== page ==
Accused appealed her conviction for driving “over 80”. Accused submitted that trial judge erred in holding that expert evidence concerning concentration of alcohol in her blood at time of driving, which was based on her testimony as to her pattern of drinking, could not raise reasonable doubt about her guilt because projected blood alcohol levels “straddled” 80 milligrams of alcohol in 100 millilitres of blood threshold. Trial judge relied on decision of the Supreme Court of Canada in R. v. Gibson for this proposition. However, in subsequent case of R. c. Ibanescu which was decided after trial judge delivered her judgment, court clarified that such “straddle” evidence is capable of raising reasonable doubt. Crown called toxicologist to provide expert evidence about what accused’s blood alcohol level would have been at time of driving. Toxicologist was also questioned about accused’s blood alcohol concentration (“BAC”) based on various scenarios about time of the accused’s drinking and time of driving, based on assumption that she consumed two pints of five per cent alcohol beer. This resulted in “straddle” evidence at issue. Accused testified that she only had two beers before she left bar and man she had been at bar with gave testimony that was vague but somewhat corroboratory. Based on drinking scenarios corresponding to accused’s evidence that she consumed two beers, toxicologist testified if drinking began at 7:00 p.m. accused’s BAC would have been between 2 and 87 milligrams per 100 millilitres at 3:30 a.m. If drinking started at 6:00 p.m. it would be between 0 and 72 milligrams per 100 millilitres. If time of driving was 4:00 a.m. two ranges would be 0 to 72 and 0 to 82 milligrams per 100 millilitres. Appeal dismissed. Trial judge rejected accused’s evidence of consumption and court found no error in doing so. Toxicologist’s evidence showed that if accused had even substantial portion of one other beer she would have been over legal limit on any reasonable scenario. Trial judge was not entitled to take that evidence into account in assessing accused’s credibility in relation to whether breath test results were accurate and she did not do so. However, that evidence demonstrated how imprecision with respect to times of drinking and amounts consumed could impact adversely on findings of credibility and reliability. Court saw nothing in criticized portion of trial judge’s reasons that fell outside parameters of such accepted means of assessing evidence. Expert evidence highlighted importance of accuracy and reliability with respect to amount of alcohol consumed.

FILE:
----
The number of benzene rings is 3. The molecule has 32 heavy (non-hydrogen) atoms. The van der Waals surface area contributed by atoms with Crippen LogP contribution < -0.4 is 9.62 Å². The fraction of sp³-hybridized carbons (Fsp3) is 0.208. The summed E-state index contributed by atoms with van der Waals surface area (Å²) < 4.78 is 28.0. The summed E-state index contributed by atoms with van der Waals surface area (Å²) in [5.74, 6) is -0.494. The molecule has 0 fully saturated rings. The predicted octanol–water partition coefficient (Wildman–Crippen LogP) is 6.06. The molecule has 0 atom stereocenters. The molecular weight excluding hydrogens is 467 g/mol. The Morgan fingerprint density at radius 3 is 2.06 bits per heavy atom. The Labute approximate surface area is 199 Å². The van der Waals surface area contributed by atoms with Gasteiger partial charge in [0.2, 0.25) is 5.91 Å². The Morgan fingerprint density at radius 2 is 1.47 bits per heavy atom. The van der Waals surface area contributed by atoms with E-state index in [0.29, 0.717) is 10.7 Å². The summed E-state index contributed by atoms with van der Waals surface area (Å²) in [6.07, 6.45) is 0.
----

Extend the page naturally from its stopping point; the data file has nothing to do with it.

R. v. Denduk (Aug. 7, 2014, Ont. S.C.J., F. Dawson J., File No. SCA(P) 380/13) Decision at 107 W.C.B. (2d) 457 was affirmed.  116 W.C.B. (2d) 62.

Attempts

GENERAL

Accused incapable of planning and deliberation required to tell convincing lie